Some parts are pretty good, but I felt as though it focused too much on the showrunners themselves and not so much on providing a holistic study of the shows they created — which is precisely what I was looking for in this. It’s still a nice read, though.

  18. 4 out of 5

    Anna Bogetti

    This book wasn’t exactly what I was expecting.i was under the impression that it was going to be about female showrunners and their stories, but really it was just a description of their shows. The first chapter was the strongest, describing how groundbreaking the show was and the life of the woman behind it and how she got there, with some recapping of particular episodes of the show. Sadly, subsequent chapters generally had a very shallow description of the women behind the shows and spent muc This book wasn’t exactly what I was expecting.i was under the impression that it was going to be about female showrunners and their stories, but really it was just a description of their shows. The first chapter was the strongest, describing how groundbreaking the show was and the life of the woman behind it and how she got there, with some recapping of particular episodes of the show. Sadly, subsequent chapters generally had a very shallow description of the women behind the shows and spent much more time recapping individual episodes. If I wanted an episode guide, I would just watch the shows or wiki it. I hoped for more, and really only got advertisements for tv shows I already watched. I understand that describing the show is important to explaining their cultural impact, but you can’t just give episode recaps without more. The first chapter balanced this well, describing episodes after filling in her story, and then describing the cultural and politcal reactions individual episodes got. Later chapters described episodes, but for no apparent reason. The Amy Sherman Palladio and Roseanne Barr were some of the weakest chapters in the book due to just giving recaps of episodes, but the second half of the book had a bit more success with Amy Schumer and Mindy Kahling. The orange is the new black chapter had quite a bit of trivia about the show and was one of the stronger chapters of the book, but still suffered the same ‘last week on this show’ style of the book. The final chapter was lovely, describing the ‘club’ of female showrunners and how they meet periodically and share their experiences. I would have loved for the whole book just to be these women describing their struggles and successes, instead of episode by episode reviews. It’s definitely a good introduction to the shows of female showrunners, and if someone hasn’t already seen them all I feel they would add quite a few to their must-watch list, though it is naturally full of spoilers.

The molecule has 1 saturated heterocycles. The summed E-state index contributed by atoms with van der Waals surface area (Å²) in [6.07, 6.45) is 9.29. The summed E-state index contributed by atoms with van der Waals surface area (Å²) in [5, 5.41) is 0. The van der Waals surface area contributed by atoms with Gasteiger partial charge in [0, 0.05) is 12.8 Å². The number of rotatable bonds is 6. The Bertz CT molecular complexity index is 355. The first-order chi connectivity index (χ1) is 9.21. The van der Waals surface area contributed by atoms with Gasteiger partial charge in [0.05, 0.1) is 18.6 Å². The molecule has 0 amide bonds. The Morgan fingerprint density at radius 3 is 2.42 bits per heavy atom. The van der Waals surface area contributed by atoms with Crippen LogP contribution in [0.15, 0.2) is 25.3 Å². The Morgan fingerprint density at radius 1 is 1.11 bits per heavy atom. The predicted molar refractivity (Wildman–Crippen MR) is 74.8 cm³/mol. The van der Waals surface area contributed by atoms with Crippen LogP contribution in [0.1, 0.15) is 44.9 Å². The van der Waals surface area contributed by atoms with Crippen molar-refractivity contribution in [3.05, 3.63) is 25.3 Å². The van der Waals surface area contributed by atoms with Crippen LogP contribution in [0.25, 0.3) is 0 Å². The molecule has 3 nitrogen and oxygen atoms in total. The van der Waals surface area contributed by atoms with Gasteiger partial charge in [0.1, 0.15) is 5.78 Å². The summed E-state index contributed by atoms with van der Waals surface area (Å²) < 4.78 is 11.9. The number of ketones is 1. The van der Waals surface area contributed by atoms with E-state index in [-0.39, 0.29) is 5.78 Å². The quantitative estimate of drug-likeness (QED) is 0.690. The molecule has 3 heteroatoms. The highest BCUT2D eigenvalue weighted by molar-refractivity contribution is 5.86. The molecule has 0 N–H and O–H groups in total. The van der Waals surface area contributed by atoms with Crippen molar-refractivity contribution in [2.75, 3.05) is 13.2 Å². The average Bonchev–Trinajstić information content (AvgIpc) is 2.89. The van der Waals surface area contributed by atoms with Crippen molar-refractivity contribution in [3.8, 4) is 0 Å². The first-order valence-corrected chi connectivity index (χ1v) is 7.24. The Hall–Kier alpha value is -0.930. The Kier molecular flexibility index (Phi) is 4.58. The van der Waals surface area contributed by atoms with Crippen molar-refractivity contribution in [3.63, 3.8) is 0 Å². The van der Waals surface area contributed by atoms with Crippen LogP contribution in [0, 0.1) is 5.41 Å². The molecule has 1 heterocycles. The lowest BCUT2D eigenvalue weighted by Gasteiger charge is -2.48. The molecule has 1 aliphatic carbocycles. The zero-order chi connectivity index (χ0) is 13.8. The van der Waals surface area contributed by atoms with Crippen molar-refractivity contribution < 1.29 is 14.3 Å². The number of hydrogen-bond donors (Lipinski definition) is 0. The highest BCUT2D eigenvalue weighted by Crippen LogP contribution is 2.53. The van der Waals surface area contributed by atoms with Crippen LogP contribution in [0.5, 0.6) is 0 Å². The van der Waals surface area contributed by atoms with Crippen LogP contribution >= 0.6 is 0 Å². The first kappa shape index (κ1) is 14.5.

19. 5 out of 5

    Andréa Fehsenfeld

    Books that examine the history of pop culture are always a good read. With memories and attention spans getting shorter and shorter, it's easy to forget how ground breaking certain films, TV shows and books have been, let alone the timely movements that brought change to each medium. Stealing the Show focuses on the rise of the female showrunner within the US TV industry and Press does a fine job reminding us how shows like Murphy Brown and Roseanne allowed women's lives to be more accurately por Books that examine the history of pop culture are always a good read. With memories and attention spans getting shorter and shorter, it's easy to forget how ground breaking certain films, TV shows and books have been, let alone the timely movements that brought change to each medium. Stealing the Show focuses on the rise of the female showrunner within the US TV industry and Press does a fine job reminding us how shows like Murphy Brown and Roseanne allowed women's lives to be more accurately portrayed on TV. While the US isn't technically a theocracy, it does have leanings in that direction - particularly towards the conservative Christian right. It's this prevailing attitude that female writers/showrunners were, and are still, up against. Whether its adopting as a single mom, or choosing to have an abortion, or, heaven forbid, being sexually active, it took decades for these types of stories to make it to the small screen. And there is still a fight to present the female experience from a female perspective, although Press presents an easier case now that the Shonda Rhimes and Diane English's of the world have forged a path. But despite the creative advances, what hasn't changed is ego. Movies are the directors medium; TV is the showrunner's medium. Being a staff writer is only a stepping stone - the golden egg is to run your own show. And from a control standpoint, the females aren't any different than men. They are just as tough, demanding, and yes, sometimes not that nice.